Like everyone else in town, we've told you already about Leslie Brenner's recent visit to Proof + Pantry. The dining critic at the Dallas Morning News visited the restaurant last Thursday in preparation for a review, and the meal went as most meals do until owner Michael Martensen raised a stink rivaling the sulfurous odor of an over-boiled egg.
Martensen presented a check for $446, comped in its entirety, apparently under the assumption that refusing Brenner's payment would negate the paper's ability to print the review.
Sure, the Association of Food Journalists suggests that critics pay in full for all meals and services, a rule that is echoed in The News' own policy that also mandates anonymity and spells out its star system. But counter to Martensen's plan, Brenner did pay for the meal, leaving $500 cash on the table before leaving the restaurant. Accounts of the exchange vary, but cordial or not, it was likely uncomfortable.
As the interaction between Brenner and Martensen continue to gain attention, it will continue to stoke an ongoing dialogue about the importance of, and rules governing, restaurant criticism. Questions like: "Can a restaurant opt out of a review?" will be asked, alongside previously trampled queries including: "How should critics handle anonymity as the Internet and other technologies makes hiding one's identity more difficult?" Or maybe most importantly: "When is it ever OK to leave a $54 tip on a $446 bill?"
With respect to opting out of a review, the obvious answer is, well, no. If Brenner feels too compromised to write the review, The News could easily send out another reviewer. Mark Vamos reviews restaurants for the paper with regularity, and other journalists have penned reviews in the past. She could -- and should, and probably will -- simply write the review and explained what happened.
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How should critics handle anonymity? The AFJ says reviews should be conducted as anonymously as possible, and I agree. I'm not suggesting a critic dress up like a different Muppet every time they dine, but it was obvious this time that Brenner was made out, so perhaps a new strategy should be employed: There are ways to change looks without a costume, there are alternate doors into and out of a restaurant. Every critic who's been around a year or two will get made some of the time, but a critic who works at it can maintain anonymity with some degree of success. In the case of the News, there's always the dining critic bullpen.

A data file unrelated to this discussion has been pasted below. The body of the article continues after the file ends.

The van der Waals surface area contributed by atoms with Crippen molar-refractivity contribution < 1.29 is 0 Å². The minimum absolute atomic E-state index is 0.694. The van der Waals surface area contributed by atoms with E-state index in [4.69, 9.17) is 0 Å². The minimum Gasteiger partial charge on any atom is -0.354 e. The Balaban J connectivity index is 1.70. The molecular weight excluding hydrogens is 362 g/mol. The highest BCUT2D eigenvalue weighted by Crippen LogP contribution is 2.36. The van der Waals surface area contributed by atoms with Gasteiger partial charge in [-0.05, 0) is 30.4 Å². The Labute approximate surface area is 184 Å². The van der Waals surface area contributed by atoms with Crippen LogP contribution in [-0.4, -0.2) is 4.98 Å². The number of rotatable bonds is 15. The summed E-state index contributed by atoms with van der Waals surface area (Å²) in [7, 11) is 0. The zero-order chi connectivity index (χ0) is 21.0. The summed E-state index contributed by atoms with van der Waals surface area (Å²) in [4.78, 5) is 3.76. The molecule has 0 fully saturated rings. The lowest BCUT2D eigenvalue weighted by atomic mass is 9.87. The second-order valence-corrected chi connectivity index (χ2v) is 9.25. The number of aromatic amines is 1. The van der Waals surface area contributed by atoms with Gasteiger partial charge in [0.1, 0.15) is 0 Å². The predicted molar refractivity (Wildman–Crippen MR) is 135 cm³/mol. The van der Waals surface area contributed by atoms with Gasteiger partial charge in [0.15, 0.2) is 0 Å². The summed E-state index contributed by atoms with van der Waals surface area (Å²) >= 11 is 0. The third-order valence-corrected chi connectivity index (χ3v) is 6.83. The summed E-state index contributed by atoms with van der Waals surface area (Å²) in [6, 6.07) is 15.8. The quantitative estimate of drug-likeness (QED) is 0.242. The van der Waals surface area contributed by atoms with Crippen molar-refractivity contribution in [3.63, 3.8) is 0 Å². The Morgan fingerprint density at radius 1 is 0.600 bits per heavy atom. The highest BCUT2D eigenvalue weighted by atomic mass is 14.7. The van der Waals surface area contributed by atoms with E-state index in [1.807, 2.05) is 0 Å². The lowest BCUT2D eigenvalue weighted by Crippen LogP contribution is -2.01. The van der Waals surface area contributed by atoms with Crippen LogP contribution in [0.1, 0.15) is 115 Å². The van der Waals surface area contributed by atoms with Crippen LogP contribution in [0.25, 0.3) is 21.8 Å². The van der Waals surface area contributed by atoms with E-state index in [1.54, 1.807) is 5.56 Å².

But as Martensen spells out in interviews with D Magazine and online comments, he's not upset about critics. Unlike other chefs in Dallas (most notably John "the Tweet" Tesar), Martensen refrains from attacking Brenner directly. His beef is with The News' star system and the inadequacies he perceives in that system. "The idea of allowing one person or publication to change the view of a potential patron by a numerical rating of the establishment is crazy," he said in an interview with the Observer.
While I do think there is some validity to this complaint -- the star system seems to work beautifully in other markets, but Dallasites seem to revile it -- Martensen's argument is blind to the fact that numerical evaluations will be lobbed at his restaurant from all directions in both Yelp and Zagat and whatever-is-next reviews. Criticism won't be going anywhere. And if you've heard chefs bitch about online reviews you might be confused as to why they would be so quick to toss stale bread at the more traditional guys.
As for a $54 tip, I'm not sure. Perhaps the service was deplorable, or perhaps the dining room was too cold, and maybe we should all wait until Brenner's review is published to find out. But for now it looks like Martensen's original plan has backfired, assuming he truly hoped to avoid a review and wasn't just buzz-seeking. All he's done is assure that his inevitable evaluation will be the most carefully read review of the year.